A publication of Appalachian Voices


A publication of Appalachian Voices


Letters to the Editor

Appalachian Voice welcomes letters to the editor and comments on our website. We run as many letters as possible, space permitting. The views expressed in these letters, and in personal editor responses, are the opinions of the authors and are not necessarily the views of the organization Appalachian Voices. Write to editor@appvoices.org.

Mountaintop Removal – Flyover Is Worth 1000 Words
Dear sir,

I am writing to voice my say regarding banning mountaintop removal. I hope efforts are under way to get President-elect Obama to totally ban mountaintop removal. If it has not been done I suggest former V.P. Al Gore be contacted to get it done before the affected area becomes a total waste land – get Obama to fly over the area to see for himself the destruction that is being done – a picture is worth a 1000 words, especially a personal eye ball picture.
Thank you for you efforts to keep our mountains like God intended for them to be.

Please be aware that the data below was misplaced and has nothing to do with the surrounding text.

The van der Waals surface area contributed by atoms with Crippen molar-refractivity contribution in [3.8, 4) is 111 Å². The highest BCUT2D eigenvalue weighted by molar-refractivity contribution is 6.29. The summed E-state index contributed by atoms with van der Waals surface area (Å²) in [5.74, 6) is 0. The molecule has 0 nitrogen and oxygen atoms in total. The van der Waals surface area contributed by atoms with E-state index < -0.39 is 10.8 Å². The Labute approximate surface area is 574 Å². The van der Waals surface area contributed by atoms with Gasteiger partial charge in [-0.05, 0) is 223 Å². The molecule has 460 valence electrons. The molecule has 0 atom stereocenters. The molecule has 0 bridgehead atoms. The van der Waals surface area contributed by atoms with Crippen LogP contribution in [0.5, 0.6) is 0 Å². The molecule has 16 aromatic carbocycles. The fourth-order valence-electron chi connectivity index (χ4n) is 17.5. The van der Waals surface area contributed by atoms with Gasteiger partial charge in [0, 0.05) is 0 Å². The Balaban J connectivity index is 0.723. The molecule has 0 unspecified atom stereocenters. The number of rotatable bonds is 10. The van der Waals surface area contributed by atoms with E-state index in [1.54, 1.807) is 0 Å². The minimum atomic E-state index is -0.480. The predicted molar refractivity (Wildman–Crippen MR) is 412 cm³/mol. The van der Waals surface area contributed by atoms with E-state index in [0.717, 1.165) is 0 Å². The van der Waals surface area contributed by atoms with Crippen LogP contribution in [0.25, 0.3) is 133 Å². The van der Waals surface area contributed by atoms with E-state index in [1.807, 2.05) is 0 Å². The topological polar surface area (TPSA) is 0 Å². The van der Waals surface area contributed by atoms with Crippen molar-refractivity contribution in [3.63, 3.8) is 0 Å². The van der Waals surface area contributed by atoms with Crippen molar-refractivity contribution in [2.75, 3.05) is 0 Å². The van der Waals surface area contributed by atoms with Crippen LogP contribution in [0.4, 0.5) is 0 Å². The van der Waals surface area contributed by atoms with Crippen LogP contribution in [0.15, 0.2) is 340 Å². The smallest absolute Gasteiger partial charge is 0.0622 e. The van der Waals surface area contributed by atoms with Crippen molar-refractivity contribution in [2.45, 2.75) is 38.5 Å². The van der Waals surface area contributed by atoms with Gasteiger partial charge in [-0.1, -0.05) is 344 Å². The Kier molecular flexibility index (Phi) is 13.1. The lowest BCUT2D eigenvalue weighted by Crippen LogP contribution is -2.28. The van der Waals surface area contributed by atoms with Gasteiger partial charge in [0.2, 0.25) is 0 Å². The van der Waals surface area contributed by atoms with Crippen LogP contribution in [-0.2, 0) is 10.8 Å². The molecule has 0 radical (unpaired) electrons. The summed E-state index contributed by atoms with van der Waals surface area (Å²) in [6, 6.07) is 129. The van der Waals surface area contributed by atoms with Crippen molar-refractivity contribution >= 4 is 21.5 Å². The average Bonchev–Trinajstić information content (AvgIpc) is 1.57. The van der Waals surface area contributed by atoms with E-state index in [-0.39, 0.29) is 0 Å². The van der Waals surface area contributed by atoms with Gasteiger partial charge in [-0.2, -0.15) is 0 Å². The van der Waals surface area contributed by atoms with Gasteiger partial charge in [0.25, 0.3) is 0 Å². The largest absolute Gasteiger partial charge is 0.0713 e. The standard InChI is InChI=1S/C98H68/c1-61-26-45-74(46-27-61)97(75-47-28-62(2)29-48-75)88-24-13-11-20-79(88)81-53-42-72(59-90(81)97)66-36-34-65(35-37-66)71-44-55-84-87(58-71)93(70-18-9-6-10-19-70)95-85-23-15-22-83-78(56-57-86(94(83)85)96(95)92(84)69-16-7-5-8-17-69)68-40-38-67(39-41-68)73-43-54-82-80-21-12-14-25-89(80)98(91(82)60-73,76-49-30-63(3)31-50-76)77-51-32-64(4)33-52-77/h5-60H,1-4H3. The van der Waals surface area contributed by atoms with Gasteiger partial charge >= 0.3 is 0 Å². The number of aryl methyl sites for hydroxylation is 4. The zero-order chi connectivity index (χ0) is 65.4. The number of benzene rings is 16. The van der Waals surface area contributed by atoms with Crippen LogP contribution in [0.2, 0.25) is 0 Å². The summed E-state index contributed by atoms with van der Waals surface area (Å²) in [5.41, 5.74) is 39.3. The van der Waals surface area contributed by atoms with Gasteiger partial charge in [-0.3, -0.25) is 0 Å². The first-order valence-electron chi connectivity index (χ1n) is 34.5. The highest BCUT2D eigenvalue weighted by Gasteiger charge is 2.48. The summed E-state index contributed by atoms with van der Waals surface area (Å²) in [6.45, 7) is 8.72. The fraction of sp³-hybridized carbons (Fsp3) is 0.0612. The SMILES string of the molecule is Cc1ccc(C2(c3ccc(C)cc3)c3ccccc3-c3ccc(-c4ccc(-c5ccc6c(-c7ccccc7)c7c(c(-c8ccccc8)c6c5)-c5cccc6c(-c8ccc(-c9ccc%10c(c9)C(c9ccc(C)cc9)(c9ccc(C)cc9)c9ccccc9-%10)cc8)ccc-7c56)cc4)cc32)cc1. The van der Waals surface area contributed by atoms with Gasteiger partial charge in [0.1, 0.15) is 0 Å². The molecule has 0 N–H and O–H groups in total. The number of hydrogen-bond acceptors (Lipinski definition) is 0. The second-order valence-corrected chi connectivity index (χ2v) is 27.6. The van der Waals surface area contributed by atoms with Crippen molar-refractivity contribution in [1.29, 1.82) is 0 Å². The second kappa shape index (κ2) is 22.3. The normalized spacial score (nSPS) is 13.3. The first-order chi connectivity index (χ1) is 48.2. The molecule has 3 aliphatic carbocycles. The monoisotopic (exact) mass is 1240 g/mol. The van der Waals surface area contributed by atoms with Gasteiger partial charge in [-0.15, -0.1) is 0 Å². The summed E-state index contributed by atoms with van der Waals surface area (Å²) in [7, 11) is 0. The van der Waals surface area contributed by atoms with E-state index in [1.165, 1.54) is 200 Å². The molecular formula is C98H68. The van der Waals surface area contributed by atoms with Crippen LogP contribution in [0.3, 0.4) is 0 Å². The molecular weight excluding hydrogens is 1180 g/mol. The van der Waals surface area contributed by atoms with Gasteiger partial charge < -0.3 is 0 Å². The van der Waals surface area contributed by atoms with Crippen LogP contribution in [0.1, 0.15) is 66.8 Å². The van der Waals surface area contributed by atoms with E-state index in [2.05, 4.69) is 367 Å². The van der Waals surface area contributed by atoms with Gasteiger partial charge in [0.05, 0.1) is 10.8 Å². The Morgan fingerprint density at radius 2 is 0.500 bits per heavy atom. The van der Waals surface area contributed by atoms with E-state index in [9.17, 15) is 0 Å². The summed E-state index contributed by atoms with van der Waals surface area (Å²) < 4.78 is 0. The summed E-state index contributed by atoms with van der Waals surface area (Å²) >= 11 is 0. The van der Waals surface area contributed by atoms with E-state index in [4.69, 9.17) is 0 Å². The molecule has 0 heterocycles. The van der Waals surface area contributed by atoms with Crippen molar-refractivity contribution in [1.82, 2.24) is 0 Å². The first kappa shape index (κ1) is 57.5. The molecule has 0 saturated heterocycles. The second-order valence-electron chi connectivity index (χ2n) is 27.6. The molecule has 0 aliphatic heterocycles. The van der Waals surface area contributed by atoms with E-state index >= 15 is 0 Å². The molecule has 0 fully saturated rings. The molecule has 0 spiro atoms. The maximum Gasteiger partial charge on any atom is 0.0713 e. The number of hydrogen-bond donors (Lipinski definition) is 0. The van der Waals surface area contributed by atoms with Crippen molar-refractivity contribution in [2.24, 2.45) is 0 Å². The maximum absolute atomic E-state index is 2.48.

Sincerely,
John Ferrill
Lenoir, NC

An Inclusive and Diverse Future Appalachia
Dear Appalachian Voices,

I salute Dr. Jeff Boyer who wrote on the future of Appalachia in the last issue. Acknowledging that Appalachia is growing to be a very ethnically and racially diverse region, Dr. Boyer called for a broadening of the “Appalachia we” and for building a new, more inclusive “we.”

How fitting it would have been if the visionaries chosen to share their thoughts had reflected this growing diversity, this changing “we.” According to the Appalachian Regional Council (ARC), well over 3 million Appalachians are people of color and I would very much like to hear these voices share their vision of Appalachia’s future. I agree that we in Appalachia are at a tipping point. This is all the more reason to expand the circle of sharing, visioning and planning.

Thanks for all you do!
andrea van gunst

The Third Raping of Appalachia
Dear Editor:

This is in response to a letter to the editor by Gerry Grantham, Range Resources/Pine Mountain Gas and Oil out of Texas. While it is true that Southwest Virginia holds some of the purest gas reserves in the nation, Mr. Grantham is way off-target when writing of the benefits of natural gas to the residents of Appalachia.